Image-guided surgery for tumor agnostic detection of solid tumors using the pH-activated micellar imaging agent ONM-100.

Floris Jan Voskuil, Pieter Jan Steinkamp, Marjory Koller, Bert van der Vegt, Jan Johannes Doff, Tian Zhao, Jeffrey P. Hartung, Yalia Jayalakshmi, Baran D. Sumer, Jinming Gao, Max J.H. Witjes, Gooitzen Michell Van Dam

Research output: Contribution to journalMeeting AbstractAcademic


3068Background: ONM-100, a micelle-based polymer imaging agent conjugated to indocyanine green (ICG) and with an exquisitely pH-sensitive binary activation mechanism, may be used for tumor detection. ONM-100 micelles dissociate in acidic environments resulting in activation of the fluorescent ICG tag. As nearly all solid cancer types are acidotic, ONM-100 has the potential to act as a broadly indicated tumor agnostic imaging agent. This first-in-human study investigates the safety and feasibility of ONM-100 as a tumor agnostic imaging agent for intra-operative fluorescent imaging of various solid tumors. Methods: ONM-100 was IV administered 24±8h prior to surgery in a dose escalation scheme (0.1-1.2mg/kg). Patients with histopathologically confirmed breast cancer (BC), head and neck squamous cell carcinoma (HNSCC), colorectal cancer (CRC) and esophageal cancer (EC) were included. Blood was drawn to assess safety and pharmacokinetic data. Intra-operative fluorescence images were collected before and after tumor excision. Post-excision fluorescence images were obtained from serially sliced specimens and correlated with standard histopathological assessment. Results: 30 patients (11 BC, 13 HNSCC, 3 EC, 3 CRC) were enrolled. No ONM-100 related serious adverse events were observed and the agent was well-tolerated. A strong and sharply demarcated fluorescent signal was observed in all patients with vital tumor tissue (median CNR ranging 1.85-14.05) which correlated with tumor on final histopathology. HNSCC and superficially located BC as well as peritoneal metastasis could be clearly visualized in vivo during surgery. In four patients (BC and HNSCC), perioperatively, tumors otherwise unnoticed by the surgeons were detected on the margin or wound bed using fluorescence imaging. Additionally, two BC tumor lesions were detected that were missed by conventional pre-operative imaging and pathological assessment. Conclusions: ONM-100 appears to be safe and enables fluorescent visualization of tumors both in vivo and ex vivo. The first-in-human data demonstrate the feasibility for potential use of ONM-100 for image guided surgery, margin assessment and detection of occult disease. Clinical trial information: NTR 7085.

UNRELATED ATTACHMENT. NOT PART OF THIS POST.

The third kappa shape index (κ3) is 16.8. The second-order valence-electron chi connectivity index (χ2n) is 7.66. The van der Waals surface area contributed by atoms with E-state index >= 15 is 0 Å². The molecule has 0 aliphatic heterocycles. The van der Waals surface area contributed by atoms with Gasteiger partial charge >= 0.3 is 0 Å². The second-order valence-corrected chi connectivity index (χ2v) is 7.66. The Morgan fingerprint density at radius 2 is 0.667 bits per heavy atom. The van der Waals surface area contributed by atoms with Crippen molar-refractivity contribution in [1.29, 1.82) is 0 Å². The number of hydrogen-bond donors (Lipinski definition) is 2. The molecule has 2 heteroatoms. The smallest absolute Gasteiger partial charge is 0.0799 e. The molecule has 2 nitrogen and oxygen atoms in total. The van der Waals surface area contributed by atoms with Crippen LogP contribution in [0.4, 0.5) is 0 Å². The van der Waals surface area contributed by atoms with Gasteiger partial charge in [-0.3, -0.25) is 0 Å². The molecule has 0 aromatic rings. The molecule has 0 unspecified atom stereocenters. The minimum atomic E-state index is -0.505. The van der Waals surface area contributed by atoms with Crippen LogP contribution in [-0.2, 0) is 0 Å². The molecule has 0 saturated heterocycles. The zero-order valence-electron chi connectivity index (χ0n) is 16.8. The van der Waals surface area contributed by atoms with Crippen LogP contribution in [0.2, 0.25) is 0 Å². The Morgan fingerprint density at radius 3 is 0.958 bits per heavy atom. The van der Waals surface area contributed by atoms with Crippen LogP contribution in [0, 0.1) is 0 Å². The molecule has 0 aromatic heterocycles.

Original languageEnglish
Pages (from-to)3068
Number of pages1
JournalJournal of Clinical Oncology
Issue number15_suppl
Publication statusPublished - 20-May-2019

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